The Hawaiian Dictionary describes 'awa Nene as "A variety of 'awa, stems green with dark green spots." The dictionary notes that it is also called "awa kua 'ea," literally "turtle back" (Pukui and Elbert 1986, 34 and 168). According to Native Hawaiian Medicines (a recent translation of a work originally compiled in 1922):
'Awa Kua'ea is the secret name. The stalks of this 'Awa are like the 'Awa Makea. Furthermore, its general appearance is spotted and kind of lumpy like the spots of a turtle's back or also like the Moa hulu Nene (Chun 1994, 58).
Ethnographer Martha Beckwith has said, "Babies were given the juice of the nene variety as a soothing syrup. 'This is a fretful (onene) child and must be given the awa nene" (1970, 94). In Chapter 2, cultural historian Kepa Maly explains that "in this case, use of the word nene is symbolic of murmuring, like the soft chatter of the native geese. By the play on the word nene, use of the 'awa nene was believed to help temper the voice of the youngster."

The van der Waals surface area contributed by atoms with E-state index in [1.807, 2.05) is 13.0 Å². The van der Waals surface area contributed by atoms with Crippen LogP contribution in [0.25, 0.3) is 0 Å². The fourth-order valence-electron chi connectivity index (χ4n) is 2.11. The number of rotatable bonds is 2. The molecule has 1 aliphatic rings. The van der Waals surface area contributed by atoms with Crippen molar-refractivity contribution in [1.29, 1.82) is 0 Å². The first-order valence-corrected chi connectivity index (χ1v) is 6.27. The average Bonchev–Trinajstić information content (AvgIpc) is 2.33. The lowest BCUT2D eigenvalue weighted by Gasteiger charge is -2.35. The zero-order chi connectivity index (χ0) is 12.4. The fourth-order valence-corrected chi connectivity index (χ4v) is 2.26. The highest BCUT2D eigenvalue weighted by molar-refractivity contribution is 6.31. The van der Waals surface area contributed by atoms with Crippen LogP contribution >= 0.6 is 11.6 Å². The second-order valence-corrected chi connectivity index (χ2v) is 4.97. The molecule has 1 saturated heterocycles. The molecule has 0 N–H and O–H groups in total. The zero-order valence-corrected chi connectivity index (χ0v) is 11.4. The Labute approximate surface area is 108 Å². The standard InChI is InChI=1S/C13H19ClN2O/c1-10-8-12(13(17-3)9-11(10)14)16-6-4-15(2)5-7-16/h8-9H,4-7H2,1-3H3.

This 'awa is easily recognized by its long, green internodes with raised lenticels and its erect growing habit. The leaf has a green piko.
Today, plants of this variety are relatively common. It seems also to have been a popular cultivar in old Hawai'i. It has been collected from a number of Hawaiian valleys: Waipi'o, Honokane Nui, and Hanakapa'ai.
Reproduced with permission from
Views of an Ethnobotanical Treasure
Edited by Ed Johston and Helen Rogers
Association for Hawaiian 'Awa